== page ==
The National Theatres Connections series of plays had been one of my highlights of my trips to R&D during 2014. Their short and snappy single act style kept them all interesting and never overstaying their welcome. So I was more than ready for my first encounter with one of this years Connections plays ahead of the main week of performances at R&D later in the year. Hacktivists is written by Ben Ockrent, whose slightly wacky but socially relevant play Breeders I had seen at St James Theatre last year. Hacktivists is less surreal, but does have a fair selection of what some people would call odd. Myself of the other hand would very much be home with them. So we are presented with thirteen nerdy "friends" who meet to hack, very much in what is termed the white hat variety. This being for good, as we join them they appear to have done very little more than hacked and created some LED light device. Crashing in to spoil the party however comes Beth (Emma-Ann Cranston)

Review of Shrek (NMTC) at Royal & Derngate (Derngate), Northampton

Three and a half years ago, in a land far far away, in a world very different to the one we are now in, I saw the touring professional production of Shrek The Musical , it was a mixed bag of quality, tilted extremely heavily in favour of one particular character (not the one you might expect) and not firing on all cylinders much of the time. One and a half years after my last visit to the Derngate theatre, I return to see the homegrown Northampton Musical Theatre Company's own take on the very same show. Would they be able to breathe more life into the show than the professionals did in that distant land? It is a bit of a yes and no really. Pretty much all of this is done to the best possible standard, and at times, with being an amateur show you could easily forget, they all have normal day jobs. The show oozes professional quality at times. The set looks magnificent, the costumes (from Molly Limpet's Theatrical Emporium) are superb, and as ever with NMTC, the backstage team c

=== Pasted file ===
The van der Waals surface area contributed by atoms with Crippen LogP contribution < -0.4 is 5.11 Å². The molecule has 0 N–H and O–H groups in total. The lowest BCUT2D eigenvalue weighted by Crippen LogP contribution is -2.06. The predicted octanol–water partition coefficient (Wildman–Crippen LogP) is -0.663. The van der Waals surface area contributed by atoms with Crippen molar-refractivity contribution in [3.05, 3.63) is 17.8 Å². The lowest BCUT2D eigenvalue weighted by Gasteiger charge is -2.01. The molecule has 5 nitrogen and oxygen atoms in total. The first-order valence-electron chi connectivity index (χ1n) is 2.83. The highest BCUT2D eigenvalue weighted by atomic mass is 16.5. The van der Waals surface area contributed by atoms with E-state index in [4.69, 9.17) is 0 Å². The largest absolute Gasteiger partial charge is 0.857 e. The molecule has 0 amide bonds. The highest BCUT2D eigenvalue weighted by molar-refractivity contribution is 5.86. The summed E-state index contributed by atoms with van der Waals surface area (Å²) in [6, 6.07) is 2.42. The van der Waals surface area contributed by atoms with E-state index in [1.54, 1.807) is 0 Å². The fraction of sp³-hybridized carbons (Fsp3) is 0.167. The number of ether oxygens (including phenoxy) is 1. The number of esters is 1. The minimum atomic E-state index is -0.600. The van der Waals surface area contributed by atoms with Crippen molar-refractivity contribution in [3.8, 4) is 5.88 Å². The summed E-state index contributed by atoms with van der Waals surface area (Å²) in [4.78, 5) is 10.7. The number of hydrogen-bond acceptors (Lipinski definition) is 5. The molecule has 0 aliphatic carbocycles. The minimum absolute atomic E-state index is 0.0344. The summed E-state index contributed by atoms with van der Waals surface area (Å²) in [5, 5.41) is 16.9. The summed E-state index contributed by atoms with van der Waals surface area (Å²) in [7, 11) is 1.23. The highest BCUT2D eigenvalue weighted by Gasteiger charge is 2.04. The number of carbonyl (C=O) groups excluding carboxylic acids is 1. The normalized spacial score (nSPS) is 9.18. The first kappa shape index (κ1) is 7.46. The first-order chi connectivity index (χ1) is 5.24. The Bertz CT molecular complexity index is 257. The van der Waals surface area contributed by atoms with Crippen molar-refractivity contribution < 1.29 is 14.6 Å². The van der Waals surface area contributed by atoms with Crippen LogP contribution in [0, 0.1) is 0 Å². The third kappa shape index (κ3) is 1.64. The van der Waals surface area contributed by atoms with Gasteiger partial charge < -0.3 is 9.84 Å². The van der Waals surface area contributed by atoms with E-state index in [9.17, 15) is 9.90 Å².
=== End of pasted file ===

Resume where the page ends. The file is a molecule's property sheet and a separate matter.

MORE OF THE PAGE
Review of Theft at the Castle Theatre Studio, Wellingborough

The comedy-thriller Theft by Eric Chappell tells the story of an anniversary celebrating couple returning to the devastation of their home being ransacked in a burglary. However, this ransacking pales in comparison to the ransacking of their lives that then occurs as home truths are revealed. Anyone old enough to remember the works of Theft writer Chappell ( Rising Damp and Only When I Laugh ), could be forgiven for thinking that this 1996 play might feel a little dated for a 2021 audience. However, bar a few references much of their time now (the weaker sex and female priests for instance), Theft still feels comfortable in the 2021 world, where many of us just want both a good evening of theatre and a good bit of fun. With Theft from the highly regarded Wellingborough Technical Players, they get just that. The action starts as we find the man of the house John Miles played by Graham Breeze returning, very angry, to his home. He is a rightfully boisterous character, channelling all th